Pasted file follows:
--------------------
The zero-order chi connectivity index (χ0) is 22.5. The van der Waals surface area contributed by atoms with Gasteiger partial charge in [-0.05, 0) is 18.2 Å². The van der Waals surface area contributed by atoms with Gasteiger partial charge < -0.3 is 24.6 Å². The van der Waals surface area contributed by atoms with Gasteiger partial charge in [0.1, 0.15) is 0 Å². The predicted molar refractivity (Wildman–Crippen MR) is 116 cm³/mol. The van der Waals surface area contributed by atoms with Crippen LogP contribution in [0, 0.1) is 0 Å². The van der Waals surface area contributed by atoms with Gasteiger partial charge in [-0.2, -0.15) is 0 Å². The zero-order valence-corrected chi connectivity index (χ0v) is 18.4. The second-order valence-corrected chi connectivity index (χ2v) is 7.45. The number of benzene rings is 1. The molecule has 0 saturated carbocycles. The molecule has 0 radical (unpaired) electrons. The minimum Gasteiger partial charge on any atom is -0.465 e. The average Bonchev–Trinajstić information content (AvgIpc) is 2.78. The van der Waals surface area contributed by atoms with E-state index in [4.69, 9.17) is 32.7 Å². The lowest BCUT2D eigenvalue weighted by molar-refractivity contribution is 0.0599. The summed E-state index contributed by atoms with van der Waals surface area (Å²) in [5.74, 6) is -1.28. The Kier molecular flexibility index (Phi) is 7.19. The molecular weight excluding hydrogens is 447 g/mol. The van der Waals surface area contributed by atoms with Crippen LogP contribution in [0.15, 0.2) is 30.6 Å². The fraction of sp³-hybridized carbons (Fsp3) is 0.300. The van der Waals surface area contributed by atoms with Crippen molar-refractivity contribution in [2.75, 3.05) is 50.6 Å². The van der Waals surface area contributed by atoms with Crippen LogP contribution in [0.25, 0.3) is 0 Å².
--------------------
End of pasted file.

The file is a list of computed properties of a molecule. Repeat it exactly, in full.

The zero-order chi connectivity index (χ0) is 22.5. The van der Waals surface area contributed by atoms with Gasteiger partial charge in [-0.05, 0) is 18.2 Å². The van der Waals surface area contributed by atoms with Gasteiger partial charge < -0.3 is 24.6 Å². The van der Waals surface area contributed by atoms with Gasteiger partial charge in [0.1, 0.15) is 0 Å². The predicted molar refractivity (Wildman–Crippen MR) is 116 cm³/mol. The van der Waals surface area contributed by atoms with Crippen LogP contribution in [0, 0.1) is 0 Å². The van der Waals surface area contributed by atoms with Gasteiger partial charge in [-0.2, -0.15) is 0 Å². The zero-order valence-corrected chi connectivity index (χ0v) is 18.4. The second-order valence-corrected chi connectivity index (χ2v) is 7.45. The number of benzene rings is 1. The molecule has 0 saturated carbocycles. The molecule has 0 radical (unpaired) electrons. The minimum Gasteiger partial charge on any atom is -0.465 e. The average Bonchev–Trinajstić information content (AvgIpc) is 2.78. The van der Waals surface area contributed by atoms with E-state index in [4.69, 9.17) is 32.7 Å². The lowest BCUT2D eigenvalue weighted by molar-refractivity contribution is 0.0599. The summed E-state index contributed by atoms with van der Waals surface area (Å²) in [5.74, 6) is -1.28. The Kier molecular flexibility index (Phi) is 7.19. The molecular weight excluding hydrogens is 447 g/mol. The van der Waals surface area contributed by atoms with Crippen LogP contribution in [0.15, 0.2) is 30.6 Å². The fraction of sp³-hybridized carbons (Fsp3) is 0.300. The van der Waals surface area contributed by atoms with Crippen molar-refractivity contribution in [2.75, 3.05) is 50.6 Å². The van der Waals surface area contributed by atoms with Crippen LogP contribution in [0.25, 0.3) is 0 Å².